Concorde first took to the skies on March 2, 1968, and supersonic services by Air France and British Airways commenced on the same day in 1976 – January 21. The crash of an Air France Concorde on July 25, 2000, led to both airlines’ fleets being grounded until modifications were made. Passenger services re-started on November 7, 2001, however, this was short-lived. Air France flew its final Concorde passenger flights on May 31, 2003, while for British Airways it was October 24 that same year that it retired the legendary aircraft.

Qantas at present operates II Boeing 707-138Bs at an average utilization of 11.4 hours a day. Feature Premium

Qantas – when the future looked supersonic

A fascinating snapshot in time from ‘The Aeroplane and Commercial Aviation News, June 25, 1964’ issue when supersonic travel was on the horizon. This article details how Qantas, like many airlines at the time, was planning to add supersonic airliners to its fleet

Concorde Takes Flight in X-Plane

Colimata has announced version 2.0 of Concorde FXP is now available.

Concorde take-off Feature Premium

What it was like to fly on Concorde

From 1993 to 2003, Andreas Spaeth flew on Concorde eight times. In this extract from his new book, he shares a unique insight into the supersonic airliner with this personal account of a journey that took place not long before the type’s retirement

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Inside the world's most significant collection of British airliners

Duxford is home to the world’s most significant collection of British-built airliners. Martin Needham pays a visit to the Cambridgeshire airfield in the first of a special two-part report

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Concorde - Mach-maker extraordinaire

Concorde courses through Katie John’s mind in words, images and memories in her six-decade history of the ”beautiful white bird” of supersonic flight

Bringing Concorde to a new generation

Key.Aero chats to retired flight attendant Sandie Petch about the wonders of the iconic supersonic aircraft

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How did the Tupolev Tu-144 compare to Concorde?

At the height of the Cold War, the East and West drew battle lines across land, resources, and technology. The supersonic passenger aircraft was a technological marvel whose race to production status echoed the state of warfare between the two superpowers. So, which was better: the European Concorde or the Russian Tu-144?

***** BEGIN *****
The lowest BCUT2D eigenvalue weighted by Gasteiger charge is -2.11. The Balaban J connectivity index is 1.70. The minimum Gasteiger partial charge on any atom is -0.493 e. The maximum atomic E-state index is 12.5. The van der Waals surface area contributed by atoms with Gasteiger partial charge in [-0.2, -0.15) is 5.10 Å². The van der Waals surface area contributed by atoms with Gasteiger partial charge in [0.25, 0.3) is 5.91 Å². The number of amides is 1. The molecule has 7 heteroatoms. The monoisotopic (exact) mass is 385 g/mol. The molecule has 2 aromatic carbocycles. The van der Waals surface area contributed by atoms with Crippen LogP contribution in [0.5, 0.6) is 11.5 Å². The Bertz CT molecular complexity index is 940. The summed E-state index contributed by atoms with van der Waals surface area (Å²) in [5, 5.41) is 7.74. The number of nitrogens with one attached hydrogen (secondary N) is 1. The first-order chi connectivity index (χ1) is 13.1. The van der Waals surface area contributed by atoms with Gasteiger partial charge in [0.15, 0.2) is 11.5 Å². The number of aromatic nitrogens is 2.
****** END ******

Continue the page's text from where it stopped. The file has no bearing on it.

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A Concorde freighter? The variants that never were

Key.Aero reveals the two ‘other’ models of the iconic supersonic airliner that never left the drawing board

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Tupolev Tu-144 - all you need to know

Piotr Butowski reveals the story behind the Soviets’ legendary supersonic airliner that challenged Concorde

A droop-nosed Concorde lines up ready for take-off at Fairford. Below, a take-off from Heathrow. Note the small, twin-wheeled tail bumper beneath the rear fuselage. Feature Premium

Read one of the first ever Concorde flight reports

This is how the legendary Bill Gunston described his 3.5-hr flight from London to Tehran in Concorde G-BBDG back in 1976

Before Concorde, in order to travel at Mach 2 you had to wear a G-suit, breathe through an oxygen mask and sit on a seat that could eject you out of the aircraft in fractions of a second. All that changed when the first (and only) supersonic airliner took to the skies. Now the cities of London and New York were separated by a mere three hours flying time… whilst sipping on your glass of champagne. Even now that seems like the stuff of dreams, but that was the futuristic reality of Concorde. To make this possible every aspect of the aircraft was designed for aerodynamic efficiency, and yet the outcome became something truly elegant, an icon of beauty. Sadly, the world is a bigger place now that its skies no longer echo to the roar of Concorde.

An engineering masterpiece, Concorde had a maximum speed of over twice the speed of sound at Mach 2.04 (1,354mph or 2,180 km/h at cruise altitude), with seating for 92 to 128 passengers.